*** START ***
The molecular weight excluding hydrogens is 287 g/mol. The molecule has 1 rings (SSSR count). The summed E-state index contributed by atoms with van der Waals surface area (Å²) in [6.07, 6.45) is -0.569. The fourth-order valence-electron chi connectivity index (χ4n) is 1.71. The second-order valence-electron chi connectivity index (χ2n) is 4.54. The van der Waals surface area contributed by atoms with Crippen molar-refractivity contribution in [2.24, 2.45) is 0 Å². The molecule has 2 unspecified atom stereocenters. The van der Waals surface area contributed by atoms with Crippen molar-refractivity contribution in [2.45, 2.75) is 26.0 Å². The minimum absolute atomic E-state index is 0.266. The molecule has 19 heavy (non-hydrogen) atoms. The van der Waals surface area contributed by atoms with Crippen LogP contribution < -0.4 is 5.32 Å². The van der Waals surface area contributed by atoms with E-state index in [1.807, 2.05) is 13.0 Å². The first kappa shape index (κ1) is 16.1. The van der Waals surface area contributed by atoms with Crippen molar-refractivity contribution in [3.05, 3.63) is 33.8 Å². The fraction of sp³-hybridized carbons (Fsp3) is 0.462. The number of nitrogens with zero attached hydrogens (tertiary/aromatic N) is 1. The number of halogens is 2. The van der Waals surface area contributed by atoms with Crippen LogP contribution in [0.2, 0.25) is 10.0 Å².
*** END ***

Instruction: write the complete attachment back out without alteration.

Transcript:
The molecular weight excluding hydrogens is 287 g/mol. The molecule has 1 rings (SSSR count). The summed E-state index contributed by atoms with van der Waals surface area (Å²) in [6.07, 6.45) is -0.569. The fourth-order valence-electron chi connectivity index (χ4n) is 1.71. The second-order valence-electron chi connectivity index (χ2n) is 4.54. The van der Waals surface area contributed by atoms with Crippen molar-refractivity contribution in [2.24, 2.45) is 0 Å². The molecule has 2 unspecified atom stereocenters. The van der Waals surface area contributed by atoms with Crippen molar-refractivity contribution in [2.45, 2.75) is 26.0 Å². The minimum absolute atomic E-state index is 0.266. The molecule has 19 heavy (non-hydrogen) atoms. The van der Waals surface area contributed by atoms with Crippen LogP contribution < -0.4 is 5.32 Å². The van der Waals surface area contributed by atoms with E-state index in [1.807, 2.05) is 13.0 Å². The first kappa shape index (κ1) is 16.1. The van der Waals surface area contributed by atoms with Crippen molar-refractivity contribution in [3.05, 3.63) is 33.8 Å². The fraction of sp³-hybridized carbons (Fsp3) is 0.462. The number of nitrogens with zero attached hydrogens (tertiary/aromatic N) is 1. The number of halogens is 2. The van der Waals surface area contributed by atoms with Crippen LogP contribution in [0.2, 0.25) is 10.0 Å².